Tip: with a mixture of early, mid and late-season varieties, you could be picking your own blueberries all season long from early July until the end of August or even into September.

Organic Ericaceous Compost, 40L
Organic Ericaceous Compost, 40L
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  • Perfect for acid-loving plants such as hydrangeas, rhododendrons, blueberry bushes, azaleas & more
  • Ensures all-round healthy plants with lush blooms and aromatic berries
  • Peat-reduced & organic soil: CO2-saving composition

Early-season blueberry varieties

Early-season blueberries tend to crop from early July and include:

  • ‘Bluetta’: one of the earliest highbush blueberries to ripen, harvestable in July. Compact growth with large berries and a superb flavour.
  • ‘Duke’: widely grown for commercial purposes. Flowers later than most blueberries, but ripens early in July or August, making it ideal for colder areas. Consistently heavy yields of light blueberries with a semi-sweet flavour.
‘Duke’ blueberries on a bush
‘Duke’ is an early fruiting blueberry that can often be found in supermarkets [Photo: Ritvars/]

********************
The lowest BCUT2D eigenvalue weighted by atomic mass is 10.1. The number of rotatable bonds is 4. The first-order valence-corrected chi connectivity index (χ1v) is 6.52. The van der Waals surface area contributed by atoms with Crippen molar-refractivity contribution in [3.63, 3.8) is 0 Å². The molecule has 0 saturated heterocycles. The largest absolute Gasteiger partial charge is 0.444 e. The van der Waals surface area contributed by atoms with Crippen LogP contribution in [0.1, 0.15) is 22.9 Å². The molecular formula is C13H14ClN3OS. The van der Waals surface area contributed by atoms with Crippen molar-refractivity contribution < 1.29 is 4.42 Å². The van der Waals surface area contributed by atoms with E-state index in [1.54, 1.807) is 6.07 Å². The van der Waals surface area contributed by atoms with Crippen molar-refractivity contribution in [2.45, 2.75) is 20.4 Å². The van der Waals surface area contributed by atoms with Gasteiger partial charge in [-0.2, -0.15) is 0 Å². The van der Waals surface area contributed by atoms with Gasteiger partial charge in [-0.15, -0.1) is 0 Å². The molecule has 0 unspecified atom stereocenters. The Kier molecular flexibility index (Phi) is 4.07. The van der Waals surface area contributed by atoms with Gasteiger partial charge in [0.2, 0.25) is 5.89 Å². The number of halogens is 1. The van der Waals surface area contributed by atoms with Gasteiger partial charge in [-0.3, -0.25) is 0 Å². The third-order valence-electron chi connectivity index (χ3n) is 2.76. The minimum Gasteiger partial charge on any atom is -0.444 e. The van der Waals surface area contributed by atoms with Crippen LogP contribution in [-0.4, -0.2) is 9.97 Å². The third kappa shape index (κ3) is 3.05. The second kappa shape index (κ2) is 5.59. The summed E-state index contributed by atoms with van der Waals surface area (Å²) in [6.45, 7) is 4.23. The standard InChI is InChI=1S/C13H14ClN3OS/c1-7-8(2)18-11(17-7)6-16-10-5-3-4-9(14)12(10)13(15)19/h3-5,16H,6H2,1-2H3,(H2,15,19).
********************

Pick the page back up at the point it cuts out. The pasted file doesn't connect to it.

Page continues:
• ‘Grover’: a new variety with a medium-sized habit. Large dark blueberries are ready to pick in early August. Heavy cropping.
  • ‘Patriot’: a tall and hardy variety with vigorous growth. High-quality dark blue fruits ripen in mid to late July. Good disease resistance against root rot.
  • ‘Sunshine Blue’: this compact dwarf blueberry is ideal for growing in containers. Heavy yields of small, yet flavoursome berries from mid-July. Self-fertile.
  • ‘Weymouth’: a vigorous and high-yielding blueberry. Medium to large dark blueberries are produced in early August. Sweet tasting.

Mid-season blueberry varieties

With berries ripening around the beginning of August, mid-season blueberry types include:

  • ‘Berkley’: a large and vigorous cultivar with an upright form. Large light blueberries with a sweet flavour. Ripens in early August.
  • ‘Blue crop’: an upright bush with strong growth. Firm blueberries with an excellent flavour, ripening from early to mid-August. High yielding, often used in commercial production.
Ripe ‘Blue crop’ blueberries
’Blue crop’ blueberries are large with an excellent flavour [Photo: Algirdas Gelazius/]
  • ‘Collins’: compact habit suitable for container-growing. Impressive yields with an excellent flavour. Good autumnal foliage colour.
  • ‘Ivanhoe’: vigorous growth with an upright habit. High yields of medium size dark blueberries that are firm. Ripens around mid-August.